THE GRAFFITI SHOW
at Randolph Street Gallery, through April 10
Randolph Street Gallery's "The Graffiti Show: A Hip Hop Phenomenon," showcases the work of artists whose primary medium is spray paint. It's an exhibition by artists who work on walls, not canvas, and whose pictures are more frequently regarded as criminal acts than artistic expressions. To mount Chicago's first participatory graffiti exhibit, Randolph Street staff covered the floor of the gallery's high-ceilinged back room with plywood, supplied a scaffold, and invited Mario Gonzalez Jr. ("Zore"), Rafael Almaguer ("Rafa"), and other members of the graffiti crew Spray Brigade to make their marks. In just a few days these artists produced a series of images that show remarkable talent.
A supersize monochromatic portrait of an African American man greets viewers upon entering the project space. It sports a plastic Zulu necklace and a nonchalant but graphically powerful gaze. Another wall is filled with an ornate rendering of the word "respect," in electric greens and blues and a manner so complex that, to undisciplined eyes, the text almost dissolves into pure abstraction. In a far corner a Puma-shod, dark-jacketed figure, towering to the full height of the wall, surveys the entire gallery space.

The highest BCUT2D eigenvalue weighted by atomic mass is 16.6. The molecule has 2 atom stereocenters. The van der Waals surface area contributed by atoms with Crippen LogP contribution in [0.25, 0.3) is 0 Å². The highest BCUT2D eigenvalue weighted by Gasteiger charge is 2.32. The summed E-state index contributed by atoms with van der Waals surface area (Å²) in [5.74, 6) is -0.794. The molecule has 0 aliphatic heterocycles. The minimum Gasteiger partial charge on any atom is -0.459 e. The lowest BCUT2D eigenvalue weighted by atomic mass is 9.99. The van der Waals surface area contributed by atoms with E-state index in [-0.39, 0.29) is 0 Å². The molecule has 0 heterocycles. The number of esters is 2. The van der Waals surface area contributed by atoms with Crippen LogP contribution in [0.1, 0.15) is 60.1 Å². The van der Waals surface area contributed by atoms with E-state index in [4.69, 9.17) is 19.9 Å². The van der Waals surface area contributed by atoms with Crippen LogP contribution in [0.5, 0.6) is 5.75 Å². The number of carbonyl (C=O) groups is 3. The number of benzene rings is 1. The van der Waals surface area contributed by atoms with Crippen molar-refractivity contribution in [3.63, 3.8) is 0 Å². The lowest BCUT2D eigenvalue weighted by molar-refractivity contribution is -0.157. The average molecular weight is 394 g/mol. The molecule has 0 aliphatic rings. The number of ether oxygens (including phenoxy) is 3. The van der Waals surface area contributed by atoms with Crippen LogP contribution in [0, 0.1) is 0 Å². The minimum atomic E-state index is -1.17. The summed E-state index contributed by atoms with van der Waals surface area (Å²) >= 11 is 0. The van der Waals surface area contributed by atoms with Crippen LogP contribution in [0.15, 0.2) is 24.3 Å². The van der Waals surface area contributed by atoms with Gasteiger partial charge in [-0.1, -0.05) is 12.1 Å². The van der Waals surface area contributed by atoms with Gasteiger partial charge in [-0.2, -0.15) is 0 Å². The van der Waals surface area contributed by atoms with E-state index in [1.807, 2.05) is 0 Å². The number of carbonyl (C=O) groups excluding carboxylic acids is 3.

Getting the unwieldy cans of color to conform to such elaborate visual agendas requires both variously gauged nozzle caps and disciplined maneuvers of wrist and hand, but the resulting complex gradations of hue and line work well in the service of the aggressive, larger-than-life images. The singing color and granular texture make for an improbably beautiful cross between watercolor painting and TV.
It's been about ten years since the art world first "discovered" graffiti. During the early 1980s, New York graffiti artists such as Futura 2000, Stefan Eins, and Joe Lewis became so famous for their unique styles that they were able to sell work in galleries. Other artists, such as Keith Haring and Jean-Michel Basquiat, reinterpreted graffiti through the filter of more formal artistic training, creating a cross between "high" art and street art. The New York art world ate it up, heralding graffiti as the authentic iconography of the street.